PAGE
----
Garth Terlizzi took a nasty spill while riding his bike the other day. He was reaching for his cellular phone.
"I keep the phone down where they put the water bottle. I went for the phone just as I hit a patch of gravel," he said.
Days later, he is back on his bike and the phone, huffing and puffing over the whir of his wheels.
"I'm in the investment business," he inhales "and a lot of things change at a moment's notice," he said. "It helps me keep track of things."
An investment broker for Linsco/Private Ledger, Terlizzi is one of a growing herd of local professionals scratching their heads, trying to remember how they ever did business without cellulars.
"It's just much more efficient," he said. "During market hours, I probably am on the phone 60 percent of the time. This way I don't have to be tied to my desk."
Cellular sales are soaring in Lawrence, sales people say, despite often costly service charges and privacy problems that come with cellular radio signals.
"(Sales) have increased steadily every year, and business has gotten a lot busier in the last year," said Phil Viner, senior account executive for Cellular One in Lawrence.
"REMEMBER when VCRs started dropping in price to about $200, which is about how much they cost to make? We're getting to the point where cellulars are selling at the cost to make them," he said.
Lower prices are making them more palatable to all kinds of business people for all kinds of uses.
"The client once was typically male, 46 and up, and more affluent," said Mary A. Campbell, manager-market development for Southwestern Bell Mobile Systems' midwest region.
"Now it's much more diverse. Housewives are buying them. Truckers and people who are on the road a lot use them for safety. Attorneys use them in the court room if they need information from the office."
Roger Pine can plug a cellular into the cigarette lighter notch in his potato combine.
"They allow me to make timely calls when I'm busy working in the fields or when I'm out in the fields and I need to make a repair," said Pine, co-owner of Pine Family Farms.
"ON SEVERAL occasions when we've had a breakdown in the fields, I can get out and look at it, and call up the parts shop on the phone, get the part ordered and have someone pick it up," he said. "It saves us some down time.
"I know they are fairly expensive, but I believe that they are worth the money."
Cellular users first pay a price for the phone itself. Phones installed in cars cost about $249, Viner said. Transportable phones that can be plugged into power sources run $229 and up. Hand-held, battery-powered models cost $299 and up.
Cellular owners then pay for airtime, signing onto programs similar to those offered by long distance companies a flat fee for a certain number of minutes of use at certain times, and then extra for additional minutes. Programs run from about $20 on up.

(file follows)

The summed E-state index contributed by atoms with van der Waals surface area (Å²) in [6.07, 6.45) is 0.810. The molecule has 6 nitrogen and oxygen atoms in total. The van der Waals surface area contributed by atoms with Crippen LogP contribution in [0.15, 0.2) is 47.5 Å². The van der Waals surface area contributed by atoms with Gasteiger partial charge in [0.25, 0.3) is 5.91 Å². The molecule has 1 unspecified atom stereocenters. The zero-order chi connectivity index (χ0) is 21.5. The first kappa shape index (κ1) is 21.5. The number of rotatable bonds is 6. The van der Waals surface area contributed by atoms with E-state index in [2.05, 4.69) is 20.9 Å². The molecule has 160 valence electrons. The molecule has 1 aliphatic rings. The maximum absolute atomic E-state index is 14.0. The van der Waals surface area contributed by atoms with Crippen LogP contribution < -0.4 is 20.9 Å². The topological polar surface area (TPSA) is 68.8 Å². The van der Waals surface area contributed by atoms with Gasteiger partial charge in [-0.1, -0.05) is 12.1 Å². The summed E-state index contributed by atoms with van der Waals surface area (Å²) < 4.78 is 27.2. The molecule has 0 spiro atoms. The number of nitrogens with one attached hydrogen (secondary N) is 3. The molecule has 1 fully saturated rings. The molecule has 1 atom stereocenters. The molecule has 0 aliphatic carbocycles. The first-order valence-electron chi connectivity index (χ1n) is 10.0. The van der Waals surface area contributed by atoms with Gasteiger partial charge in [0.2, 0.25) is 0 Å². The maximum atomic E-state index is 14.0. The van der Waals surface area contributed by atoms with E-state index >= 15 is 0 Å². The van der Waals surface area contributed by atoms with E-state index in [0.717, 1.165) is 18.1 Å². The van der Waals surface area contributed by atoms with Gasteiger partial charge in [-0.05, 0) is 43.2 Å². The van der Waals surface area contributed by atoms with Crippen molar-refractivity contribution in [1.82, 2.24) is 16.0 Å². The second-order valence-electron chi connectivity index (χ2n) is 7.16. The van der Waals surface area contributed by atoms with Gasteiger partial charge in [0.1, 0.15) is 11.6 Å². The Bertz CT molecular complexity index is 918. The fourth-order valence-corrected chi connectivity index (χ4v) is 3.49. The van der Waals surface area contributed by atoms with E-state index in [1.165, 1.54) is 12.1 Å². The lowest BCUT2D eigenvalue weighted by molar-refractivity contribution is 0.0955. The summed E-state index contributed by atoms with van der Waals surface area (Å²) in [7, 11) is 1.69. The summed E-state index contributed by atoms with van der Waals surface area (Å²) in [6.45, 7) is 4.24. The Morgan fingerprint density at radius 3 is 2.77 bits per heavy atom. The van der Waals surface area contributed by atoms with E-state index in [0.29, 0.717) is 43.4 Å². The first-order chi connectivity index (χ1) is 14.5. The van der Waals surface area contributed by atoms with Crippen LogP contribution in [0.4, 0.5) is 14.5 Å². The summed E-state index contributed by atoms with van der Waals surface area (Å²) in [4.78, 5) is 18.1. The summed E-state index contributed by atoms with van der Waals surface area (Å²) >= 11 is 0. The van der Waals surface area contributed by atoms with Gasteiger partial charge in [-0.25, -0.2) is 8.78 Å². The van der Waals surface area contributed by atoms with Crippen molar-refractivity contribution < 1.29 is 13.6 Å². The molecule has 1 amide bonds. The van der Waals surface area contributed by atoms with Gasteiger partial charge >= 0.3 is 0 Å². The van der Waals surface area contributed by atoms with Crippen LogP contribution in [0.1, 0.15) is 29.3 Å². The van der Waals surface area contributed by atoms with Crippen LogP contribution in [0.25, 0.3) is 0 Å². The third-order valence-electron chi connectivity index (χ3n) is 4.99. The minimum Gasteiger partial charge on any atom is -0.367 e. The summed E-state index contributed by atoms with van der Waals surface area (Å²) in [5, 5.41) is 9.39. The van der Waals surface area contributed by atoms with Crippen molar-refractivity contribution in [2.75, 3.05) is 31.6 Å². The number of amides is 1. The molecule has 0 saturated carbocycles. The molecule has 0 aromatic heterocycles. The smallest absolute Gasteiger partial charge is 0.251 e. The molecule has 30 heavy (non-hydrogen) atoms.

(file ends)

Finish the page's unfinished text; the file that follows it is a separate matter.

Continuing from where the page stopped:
TERLIZZI'S monthly bills for his three cellulars usually run around $550, with a recent high of about $860. It's worth it, he said.
"If I'm tracking 10,000 shares of a stock and it loses 1 point, that's $10,000. If something goes wrong, I'm in a position to do something about it," he said.
Joe Thelen, managing broker for Gill Real Estate, grouses about his cellular bills but still can see clear to the benefit.
"Every time you pick up that receiver it costs you dollars. But a single transaction for me can make up for the $1,400 (a year) like that," he said.
Thelen has used a cellular for seven years. It is invaluable in the real estate business, where quick reactions and personal contact are all important.
"In the past, I'd be driving along with a prospect and we'll see a `For Sale' sign in front of a house," he said. "I can use my cellular phone to call the Realtor right there and find out what is going on with the house.
"IT IS SO important to stay in touch with clients. All real estate is is is keeping up relationships with people, and the cellular helps you stay in touch."
Cellulars also help one manage personal relationships.
"There is one study that shows they help your social relationships," Campbell said.
"Say you are late for dinner. You can call from the road and say, `Honey, I'm going to be late.' It takes the stress out of a relationship," she said.
But be careful what you say over the cellular, industry experts say. Calls are transmitted over radio waves in the 800 megahertz frequency, which certain radio scanners can pick up.
"It is very easy to listen in on snippets of conversation," said Norman Black, spokesman for the Cellular Telecommunication Industry Assn.
"There is a privacy problem involving a very small group of technocreeps who think it's funny to invade people's privacy as a hobby," he said.
A BILL recently passed by Congress and now on the president's desk would outlaw sale of such scanners, Black said.
"The next and the broader step is to take advantage of some changes coming technologically," such as converting cellular radio signals into digital data for transmission, he said.
In fact, the uses for celluar technology are almost limitless, Campbell said.
"You could have a doctor with a patient in the middle of the country, too far away from a hospital, who could consult with another doctor through video conferencing," she said.
"Maybe somebody from the Mayo Clinic could direct a doctor in Topeka," she said. "You remember the Dick Tracy (wrist-TV) watch? The possibilities are there for that kind of technology."